• These operations take the surgeon between three and six hours to perform. They are generally performed under general anesthesia. To do so under less of an anesthetic would be cruel and unusual punishment in my opinion.

Risks and Benefits

The operations have several degrees of severity. A Medial Thigh Lift is less of a big deal than a Full Lower Body Lift involving the flanks, buttocks and abdomen (this is kinda like a "Tummy Tuck" that includes the backside as well). Thigh lift patients tend to feel more "inconvenienced" though as their wounds are near undergarments and can rub. Each of these operations is more serious than simple liposuction. The tightening of the area treated, while it allows for a more radical contour improvement, leaves longer wounds which take time to heal. The average patient tends to be "taken aback" for a few days to a week feeling more "normal" after 4-6 weeks. Patients with pre-existing illness such as diabetes and obesity tend to take longer to heal and can have less-than-optimal healing. In patients looking to have this procedure, a look into that patient's overall health is indicated.

Post-operatively, I almost always (except in small procedures in young people) insist upon some sort of aftercare arrangement. This constitutes an overnight stay (at least) in a facility with nursing available. The first few times out of bed may take a little help. Although the patient may not want to get up, it is important to do so soon after surgery. Family members tend to think the patient should be in bed. A skilled nurse knows better.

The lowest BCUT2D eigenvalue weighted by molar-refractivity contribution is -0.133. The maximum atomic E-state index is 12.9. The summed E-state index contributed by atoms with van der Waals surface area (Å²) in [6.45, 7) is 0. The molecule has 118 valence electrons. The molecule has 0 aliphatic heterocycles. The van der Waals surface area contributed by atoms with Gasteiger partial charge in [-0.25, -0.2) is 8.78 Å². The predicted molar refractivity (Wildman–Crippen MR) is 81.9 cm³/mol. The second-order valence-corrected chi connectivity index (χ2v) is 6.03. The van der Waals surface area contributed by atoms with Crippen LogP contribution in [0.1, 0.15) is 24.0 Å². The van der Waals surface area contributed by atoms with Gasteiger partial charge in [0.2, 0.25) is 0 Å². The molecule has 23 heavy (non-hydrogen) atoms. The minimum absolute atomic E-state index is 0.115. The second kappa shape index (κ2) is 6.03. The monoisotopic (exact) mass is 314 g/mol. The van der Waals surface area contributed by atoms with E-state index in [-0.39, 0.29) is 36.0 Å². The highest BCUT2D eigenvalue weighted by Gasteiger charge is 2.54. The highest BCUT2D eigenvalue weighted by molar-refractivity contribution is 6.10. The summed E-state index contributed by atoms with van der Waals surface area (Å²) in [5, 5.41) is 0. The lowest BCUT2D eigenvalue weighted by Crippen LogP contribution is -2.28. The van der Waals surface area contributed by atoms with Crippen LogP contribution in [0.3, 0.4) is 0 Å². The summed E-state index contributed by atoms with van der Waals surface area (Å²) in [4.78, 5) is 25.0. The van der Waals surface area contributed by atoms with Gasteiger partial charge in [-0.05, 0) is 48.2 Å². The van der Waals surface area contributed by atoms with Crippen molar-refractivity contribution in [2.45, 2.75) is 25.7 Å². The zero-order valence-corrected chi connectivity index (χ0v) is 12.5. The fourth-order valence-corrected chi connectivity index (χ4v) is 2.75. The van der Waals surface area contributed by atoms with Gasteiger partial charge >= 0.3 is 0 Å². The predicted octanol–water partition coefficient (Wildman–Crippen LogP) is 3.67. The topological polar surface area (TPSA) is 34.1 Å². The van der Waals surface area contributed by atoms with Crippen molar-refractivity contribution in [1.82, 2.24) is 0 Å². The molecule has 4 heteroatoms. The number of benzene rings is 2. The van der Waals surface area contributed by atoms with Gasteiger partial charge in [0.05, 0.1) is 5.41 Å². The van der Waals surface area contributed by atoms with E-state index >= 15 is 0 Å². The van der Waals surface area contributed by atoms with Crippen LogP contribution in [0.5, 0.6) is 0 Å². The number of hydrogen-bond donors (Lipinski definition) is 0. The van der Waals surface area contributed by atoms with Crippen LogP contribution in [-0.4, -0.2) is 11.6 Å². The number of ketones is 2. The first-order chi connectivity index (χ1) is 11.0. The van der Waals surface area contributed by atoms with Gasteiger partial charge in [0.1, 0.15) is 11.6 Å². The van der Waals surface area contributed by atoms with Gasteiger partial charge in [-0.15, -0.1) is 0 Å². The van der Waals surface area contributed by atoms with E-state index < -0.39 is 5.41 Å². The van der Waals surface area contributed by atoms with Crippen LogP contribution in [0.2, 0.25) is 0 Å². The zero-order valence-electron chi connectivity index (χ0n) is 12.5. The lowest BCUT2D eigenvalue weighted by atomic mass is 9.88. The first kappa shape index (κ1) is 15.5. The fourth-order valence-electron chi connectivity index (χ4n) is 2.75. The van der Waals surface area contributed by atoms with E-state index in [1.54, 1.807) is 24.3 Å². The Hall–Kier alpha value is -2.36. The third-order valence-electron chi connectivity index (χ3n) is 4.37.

When patients do go home, it might be a few weeks until they are back to regular activity. I recommend no heavy exercise for six to eight weeks. Each case is judged indivdually. I do however like the patient up and walking taking deep breaths from the morning after surgery.

Patients can have problems with wound healing (as mentioned above). Wounds can break down requiring wound care for a few weeks and potentially more surgery months or a year later. Wound healing can be delayed in those patients that smoke, have diabetes or are taking steroids. Many patients will want additional work done at a later date as body lifts improve the areas treated fairly dramatically and adjoining areas sometimes "pale by comparison." For these adjacent areas liposuction later can be helpful. Some surgeons will opt to do all these procedures at once, but to optimize wound healing minimizing liposuction in key areas is advised.

More rare complications (really the complications of a large operation) include venous thrombosis (the development of vein clots in the legs). This is one reason it makes sense not to be still in bed as these clots tend to develop in patients at rest. These clots rarely can break off from the veins and result in serious problems.





© John Di Saia, MD... an Orange County California Plastic Surgeon       

Serving Southern California since 1997 * (949) 369-5932



Please note that this resource is offered freely to individuals considering cosmetic body surgery. No rights are granted and it is not to be reprinted or copied without the author's prior written consent. Understand that some of the information presented may be a matter of professional opinion. Although efforts have been made to assure accuracy, no guarantees are expressed or implied.